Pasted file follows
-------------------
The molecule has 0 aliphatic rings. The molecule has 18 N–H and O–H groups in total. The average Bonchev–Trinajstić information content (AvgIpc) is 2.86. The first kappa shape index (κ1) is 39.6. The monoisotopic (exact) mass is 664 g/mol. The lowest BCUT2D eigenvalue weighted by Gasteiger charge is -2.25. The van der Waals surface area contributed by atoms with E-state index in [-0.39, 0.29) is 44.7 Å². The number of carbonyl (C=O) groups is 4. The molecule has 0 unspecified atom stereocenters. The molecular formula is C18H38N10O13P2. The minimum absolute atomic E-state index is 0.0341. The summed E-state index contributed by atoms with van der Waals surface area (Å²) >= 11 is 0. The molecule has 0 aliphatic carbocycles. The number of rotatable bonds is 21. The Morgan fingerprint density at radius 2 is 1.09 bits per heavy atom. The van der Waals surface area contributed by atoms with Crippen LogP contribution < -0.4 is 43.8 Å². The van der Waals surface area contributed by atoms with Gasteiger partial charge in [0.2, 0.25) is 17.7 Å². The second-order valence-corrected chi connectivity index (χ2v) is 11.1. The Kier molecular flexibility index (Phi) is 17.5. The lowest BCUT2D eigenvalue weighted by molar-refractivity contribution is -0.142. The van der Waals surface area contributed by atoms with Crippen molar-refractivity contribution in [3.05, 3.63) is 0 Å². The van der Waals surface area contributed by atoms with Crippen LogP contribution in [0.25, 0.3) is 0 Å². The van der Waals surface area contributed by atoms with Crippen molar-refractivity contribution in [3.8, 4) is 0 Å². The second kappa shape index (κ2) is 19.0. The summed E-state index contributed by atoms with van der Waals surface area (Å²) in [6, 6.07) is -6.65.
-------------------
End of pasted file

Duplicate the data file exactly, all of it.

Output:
The molecule has 0 aliphatic rings. The molecule has 18 N–H and O–H groups in total. The average Bonchev–Trinajstić information content (AvgIpc) is 2.86. The first kappa shape index (κ1) is 39.6. The monoisotopic (exact) mass is 664 g/mol. The lowest BCUT2D eigenvalue weighted by Gasteiger charge is -2.25. The van der Waals surface area contributed by atoms with E-state index in [-0.39, 0.29) is 44.7 Å². The number of carbonyl (C=O) groups is 4. The molecule has 0 unspecified atom stereocenters. The molecular formula is C18H38N10O13P2. The minimum absolute atomic E-state index is 0.0341. The summed E-state index contributed by atoms with van der Waals surface area (Å²) >= 11 is 0. The molecule has 0 aliphatic carbocycles. The number of rotatable bonds is 21. The Morgan fingerprint density at radius 2 is 1.09 bits per heavy atom. The van der Waals surface area contributed by atoms with Crippen LogP contribution < -0.4 is 43.8 Å². The van der Waals surface area contributed by atoms with Gasteiger partial charge in [0.2, 0.25) is 17.7 Å². The second-order valence-corrected chi connectivity index (χ2v) is 11.1. The Kier molecular flexibility index (Phi) is 17.5. The lowest BCUT2D eigenvalue weighted by molar-refractivity contribution is -0.142. The van der Waals surface area contributed by atoms with Crippen molar-refractivity contribution in [3.05, 3.63) is 0 Å². The van der Waals surface area contributed by atoms with Crippen LogP contribution in [0.25, 0.3) is 0 Å². The van der Waals surface area contributed by atoms with Crippen molar-refractivity contribution in [3.8, 4) is 0 Å². The second kappa shape index (κ2) is 19.0. The summed E-state index contributed by atoms with van der Waals surface area (Å²) in [6, 6.07) is -6.65.